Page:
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I'm a new QS tester in a company in an Agile environment. During the sprint commit I was told that one of my tasks was going to be testing user stories? How exactly do you test something like that. If anyone can give me any insight into this it would be greatly appreciated. Thanks.

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What is a "QS tester"? –  Joe Strazzere Jul 21 '13 at 17:26
    
presumably QA, with a typo. Ironically. –  Mark Mayo Jul 22 '13 at 3:47
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Look up the acronym: BDD (Behavior Driven Development). It is based on stories. –  djangofan Jul 22 '13 at 17:42

5 Answers 5

As ByteBuster indicated, user stories are a very high level description of a goal an actor or customer wants to achieve with the product, but doesn't detail exactly how that goal is going to be achieved.

Developers often break user stories down into discrete development focused tasks that are necessary to achieve that goal. Developers should also be writing unit tests against those tasks.

A tester's goal in testing user stories is to put yourself in the shoes of the actor or person and think of the different ways (tests) that persona might achieve the objective of the user story. Also, think of things that might go wrong along the way, or other actions or flows that might block the objective of the user story from being achieved.

Remember, developers often look at software in task or functional chunks. While testers also frequently test discrete functional attributes of software, one of the primary roles of the tester is to look at software more holistically and approach testing from the eyes of the customer.

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Thanks I admit I'm fairly new to the world of software testing and agile testing, so this just means that I will look at the story that has been written and determine if that story is testable and brainstorm potential scenarios that can stem from that story? –  sam2013 Jul 21 '13 at 7:09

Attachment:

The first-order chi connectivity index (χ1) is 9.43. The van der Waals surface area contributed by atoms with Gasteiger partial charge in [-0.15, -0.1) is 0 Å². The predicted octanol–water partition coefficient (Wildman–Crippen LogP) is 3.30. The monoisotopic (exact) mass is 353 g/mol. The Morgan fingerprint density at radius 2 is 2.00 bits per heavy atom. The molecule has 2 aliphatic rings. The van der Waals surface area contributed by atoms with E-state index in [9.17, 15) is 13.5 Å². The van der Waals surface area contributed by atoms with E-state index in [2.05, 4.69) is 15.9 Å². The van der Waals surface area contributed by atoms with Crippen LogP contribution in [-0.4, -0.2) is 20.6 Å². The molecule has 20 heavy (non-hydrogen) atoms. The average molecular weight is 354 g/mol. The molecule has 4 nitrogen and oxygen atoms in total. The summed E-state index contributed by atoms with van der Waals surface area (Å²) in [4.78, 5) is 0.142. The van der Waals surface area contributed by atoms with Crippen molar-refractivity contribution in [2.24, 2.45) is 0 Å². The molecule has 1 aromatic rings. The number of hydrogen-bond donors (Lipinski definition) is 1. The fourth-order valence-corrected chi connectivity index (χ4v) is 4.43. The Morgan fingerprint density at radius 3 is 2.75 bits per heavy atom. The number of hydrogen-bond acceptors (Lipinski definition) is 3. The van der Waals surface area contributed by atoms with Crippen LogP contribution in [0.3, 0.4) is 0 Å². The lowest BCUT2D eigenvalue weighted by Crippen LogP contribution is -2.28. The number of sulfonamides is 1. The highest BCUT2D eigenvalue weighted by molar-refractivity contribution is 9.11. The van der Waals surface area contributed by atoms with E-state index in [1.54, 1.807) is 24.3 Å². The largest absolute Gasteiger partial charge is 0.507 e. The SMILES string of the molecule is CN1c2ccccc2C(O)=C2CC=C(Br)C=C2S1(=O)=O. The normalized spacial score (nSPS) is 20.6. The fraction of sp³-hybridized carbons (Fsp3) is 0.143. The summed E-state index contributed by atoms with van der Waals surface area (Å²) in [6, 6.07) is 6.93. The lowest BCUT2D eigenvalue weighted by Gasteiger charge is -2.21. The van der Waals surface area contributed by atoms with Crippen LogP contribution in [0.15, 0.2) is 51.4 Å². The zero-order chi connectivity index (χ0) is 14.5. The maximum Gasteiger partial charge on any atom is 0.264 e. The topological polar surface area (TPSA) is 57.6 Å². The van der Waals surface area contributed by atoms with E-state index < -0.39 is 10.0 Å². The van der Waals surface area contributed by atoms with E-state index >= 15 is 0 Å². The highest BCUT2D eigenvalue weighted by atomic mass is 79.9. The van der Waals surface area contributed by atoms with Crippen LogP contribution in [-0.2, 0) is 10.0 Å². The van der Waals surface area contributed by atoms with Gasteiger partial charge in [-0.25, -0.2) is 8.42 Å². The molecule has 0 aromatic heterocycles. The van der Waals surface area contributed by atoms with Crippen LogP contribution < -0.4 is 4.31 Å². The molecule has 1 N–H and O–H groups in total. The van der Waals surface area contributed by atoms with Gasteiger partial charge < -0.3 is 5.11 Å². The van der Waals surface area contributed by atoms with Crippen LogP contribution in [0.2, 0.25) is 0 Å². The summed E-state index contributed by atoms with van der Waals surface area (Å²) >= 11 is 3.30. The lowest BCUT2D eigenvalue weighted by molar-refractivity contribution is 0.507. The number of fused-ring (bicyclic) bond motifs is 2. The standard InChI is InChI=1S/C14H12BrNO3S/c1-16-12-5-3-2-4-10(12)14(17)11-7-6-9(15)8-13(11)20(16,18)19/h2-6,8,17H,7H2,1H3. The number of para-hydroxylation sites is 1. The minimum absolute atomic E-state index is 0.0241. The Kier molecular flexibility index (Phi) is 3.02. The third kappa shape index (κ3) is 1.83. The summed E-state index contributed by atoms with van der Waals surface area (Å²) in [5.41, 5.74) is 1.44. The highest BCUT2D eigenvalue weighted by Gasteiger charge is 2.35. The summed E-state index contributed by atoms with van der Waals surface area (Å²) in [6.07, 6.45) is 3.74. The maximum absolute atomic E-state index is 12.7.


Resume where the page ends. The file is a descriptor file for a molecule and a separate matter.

@sam2013 that pretty much sums it up, yes. –  Kate Paulk Jul 24 '13 at 12:08

As the other answers have said, you will probably not test the user stories directly. The method I've used in the past works like this:

  • Each user story will have one or more acceptance tests. These tests typically cover a high level test scenario (such as "Given that I am logged in as a customer, then clicking the link 'My Orders' takes me to a page showing all orders for that customer." - the exact phrasing may vary)
  • Each acceptance test can usually be broken down into one or more test cases. The example above could be considered to have three steel thread test cases(assuming that the customer login is pre-existing functionality):
  1. After logging in, the link 'My Orders' exists.
  2. Clicking the link 'My Orders' goes to the specified order list page
  3. The orders on the order list page match exactly the customer's orders in the data source.
  • Acceptance tests should probably come from the product owner, but they may be left for you to define (in which case, it helps to work with the product owner if you can)
  • When testing a user story, I personally prefer to leave the acceptance tests until after I've performed all the tests associated with the tasks that are created from the user story - the tasks tend to be more granular and lower-level than the acceptance tests, such as (using the example above): "create a stored procedure to retrieve customer orders from a customer ID"